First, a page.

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    And you can't go wrong with the geyser basins. Each one is unique with different "thermophile" colonies of bacteria and algae growing in the scalding water. Its like like alien life and abstract art rolled into one. Each basin has a boardwalk that encircles it so you can get up close and personal (but yet at a safe distance) to all of the thermal wonders that Yellowstone offers.
    I find this site very informative - they have maps of each of the geyser basins as well as pictures and descriptions of most of the geysers, pools and springs.
    [​IMG]
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    Grand Prismatic Spring in Midway Geyser Basin as seen from the Fairy Falls Hiking Trail
    [​IMG]
     
    Last edited: Mar 15, 2014
  4. Nov 9, 2013 at 6:56 AM
    #4
    MTgirl

    MTgirl [OP] too many frogs, not enough princes...

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    Places outside of the parks that you won't want to miss & "Taco friendly" drives:
    These are all great places to get away from the crowds and still enjoy the beauty of the area.
    As Janster and a couple others have mentioned the Beartooth Highway and Chief Joseph Highway northeast of Yelly are breathtaking. You'll reach 11k ASL and drive around dozens of hairpin turns while surrounded by the largest expanse of wilderness in the lower 48 states. The downside is that these roads are only accessible from early June to mid October (weather dependent). It snows a lot up here and the road may be closed at anytime due to snow fall. To access the highways you'll need to start in either Cooke City, MT at the northeast entrance to Yelly, in Red Lodge, MT (stop at Red Lodge Ales for some microbrews) or in Cody, WY. Its chilly and windy at the top and the mosquitos are awful all of the time so come prepared. If you're feeling extra adventurous and want to give the Taco (not the rental car) a good workout there are a few trails that connect to the highways. Namely Daisy and Lulu Passes outside of Cooke City and the Morrison Jeep Trail near Long Lake on the BTH - these were the trails that we visited for the TW August 2013 WY meet.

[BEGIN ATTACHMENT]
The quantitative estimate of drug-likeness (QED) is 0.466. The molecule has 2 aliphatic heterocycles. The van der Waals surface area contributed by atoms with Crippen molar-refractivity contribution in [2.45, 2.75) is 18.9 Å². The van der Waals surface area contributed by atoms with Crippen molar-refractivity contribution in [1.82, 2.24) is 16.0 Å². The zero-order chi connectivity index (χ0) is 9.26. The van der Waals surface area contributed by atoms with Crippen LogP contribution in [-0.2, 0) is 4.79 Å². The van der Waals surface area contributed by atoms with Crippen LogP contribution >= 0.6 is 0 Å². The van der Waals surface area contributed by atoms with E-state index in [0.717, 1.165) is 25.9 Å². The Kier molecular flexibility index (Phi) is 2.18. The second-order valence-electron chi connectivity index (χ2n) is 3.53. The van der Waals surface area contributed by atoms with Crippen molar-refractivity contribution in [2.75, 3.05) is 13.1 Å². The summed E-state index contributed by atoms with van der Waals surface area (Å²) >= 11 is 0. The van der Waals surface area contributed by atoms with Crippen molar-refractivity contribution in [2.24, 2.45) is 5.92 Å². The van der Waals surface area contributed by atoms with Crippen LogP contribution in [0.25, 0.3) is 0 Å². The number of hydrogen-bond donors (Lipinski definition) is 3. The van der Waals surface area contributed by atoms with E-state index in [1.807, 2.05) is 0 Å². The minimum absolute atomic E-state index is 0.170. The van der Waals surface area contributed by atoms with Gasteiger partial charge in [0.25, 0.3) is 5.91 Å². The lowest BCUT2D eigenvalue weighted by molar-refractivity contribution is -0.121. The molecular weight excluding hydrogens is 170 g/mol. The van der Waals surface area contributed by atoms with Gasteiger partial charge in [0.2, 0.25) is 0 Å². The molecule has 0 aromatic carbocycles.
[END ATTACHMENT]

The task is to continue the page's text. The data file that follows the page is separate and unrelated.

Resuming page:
The locals are friendly too
    [​IMG]
    Some pics of BTH & CJH awesomeness...
    Pilot and Index Peaks near the junction of BTH & CJH
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    Twin Lakes near the summit of BTH
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    Island Lake
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    View from the summit
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    Beartooth Lake & Butte
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    A map of hte area on the north end of the BTH
    [​IMG]
    On the road to the Glacier Lake trailhead - left past the Greenough Lake and Limber Pine campgrounds at the north end of the BTH
    [​IMG]
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    Coming down from Hellroaring Plateau - right past the Greenough and Limber Pine camps
    [​IMG]